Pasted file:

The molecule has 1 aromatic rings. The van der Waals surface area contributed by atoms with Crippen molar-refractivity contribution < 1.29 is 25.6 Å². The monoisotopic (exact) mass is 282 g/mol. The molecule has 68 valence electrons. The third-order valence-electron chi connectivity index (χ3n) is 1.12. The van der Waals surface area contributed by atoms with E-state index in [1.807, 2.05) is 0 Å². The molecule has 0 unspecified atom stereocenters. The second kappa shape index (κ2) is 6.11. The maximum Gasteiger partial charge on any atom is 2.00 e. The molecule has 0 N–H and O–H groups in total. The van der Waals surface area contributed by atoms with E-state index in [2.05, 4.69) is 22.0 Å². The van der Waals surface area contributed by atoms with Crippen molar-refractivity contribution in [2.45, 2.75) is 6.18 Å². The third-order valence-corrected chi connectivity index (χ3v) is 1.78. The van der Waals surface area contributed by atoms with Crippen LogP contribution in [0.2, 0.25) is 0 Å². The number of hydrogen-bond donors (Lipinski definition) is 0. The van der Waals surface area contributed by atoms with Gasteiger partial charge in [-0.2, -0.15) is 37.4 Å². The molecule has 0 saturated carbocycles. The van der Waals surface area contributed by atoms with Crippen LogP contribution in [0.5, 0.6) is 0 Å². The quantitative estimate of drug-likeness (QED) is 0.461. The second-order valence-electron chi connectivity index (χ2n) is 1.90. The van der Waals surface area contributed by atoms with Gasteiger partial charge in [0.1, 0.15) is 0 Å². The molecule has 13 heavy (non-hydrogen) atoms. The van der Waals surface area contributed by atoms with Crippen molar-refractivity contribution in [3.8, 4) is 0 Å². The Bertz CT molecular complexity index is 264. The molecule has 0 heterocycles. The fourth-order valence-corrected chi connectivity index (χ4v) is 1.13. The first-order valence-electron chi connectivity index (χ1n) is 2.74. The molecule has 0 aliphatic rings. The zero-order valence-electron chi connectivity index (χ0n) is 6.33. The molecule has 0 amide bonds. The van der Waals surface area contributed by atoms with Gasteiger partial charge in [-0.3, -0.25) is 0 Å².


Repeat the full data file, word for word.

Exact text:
The molecule has 1 aromatic rings. The van der Waals surface area contributed by atoms with Crippen molar-refractivity contribution < 1.29 is 25.6 Å². The monoisotopic (exact) mass is 282 g/mol. The molecule has 68 valence electrons. The third-order valence-electron chi connectivity index (χ3n) is 1.12. The van der Waals surface area contributed by atoms with E-state index in [1.807, 2.05) is 0 Å². The molecule has 0 unspecified atom stereocenters. The second kappa shape index (κ2) is 6.11. The maximum Gasteiger partial charge on any atom is 2.00 e. The molecule has 0 N–H and O–H groups in total. The van der Waals surface area contributed by atoms with E-state index in [2.05, 4.69) is 22.0 Å². The van der Waals surface area contributed by atoms with Crippen molar-refractivity contribution in [2.45, 2.75) is 6.18 Å². The third-order valence-corrected chi connectivity index (χ3v) is 1.78. The van der Waals surface area contributed by atoms with Crippen LogP contribution in [0.2, 0.25) is 0 Å². The number of hydrogen-bond donors (Lipinski definition) is 0. The van der Waals surface area contributed by atoms with Gasteiger partial charge in [-0.2, -0.15) is 37.4 Å². The molecule has 0 saturated carbocycles. The van der Waals surface area contributed by atoms with Crippen LogP contribution in [0.5, 0.6) is 0 Å². The quantitative estimate of drug-likeness (QED) is 0.461. The second-order valence-electron chi connectivity index (χ2n) is 1.90. The van der Waals surface area contributed by atoms with Gasteiger partial charge in [0.1, 0.15) is 0 Å². The molecule has 13 heavy (non-hydrogen) atoms. The van der Waals surface area contributed by atoms with Crippen molar-refractivity contribution in [3.8, 4) is 0 Å². The Bertz CT molecular complexity index is 264. The molecule has 0 heterocycles. The fourth-order valence-corrected chi connectivity index (χ4v) is 1.13. The first-order valence-electron chi connectivity index (χ1n) is 2.74. The molecule has 0 aliphatic rings. The zero-order valence-electron chi connectivity index (χ0n) is 6.33. The molecule has 0 amide bonds. The van der Waals surface area contributed by atoms with Gasteiger partial charge in [-0.3, -0.25) is 0 Å².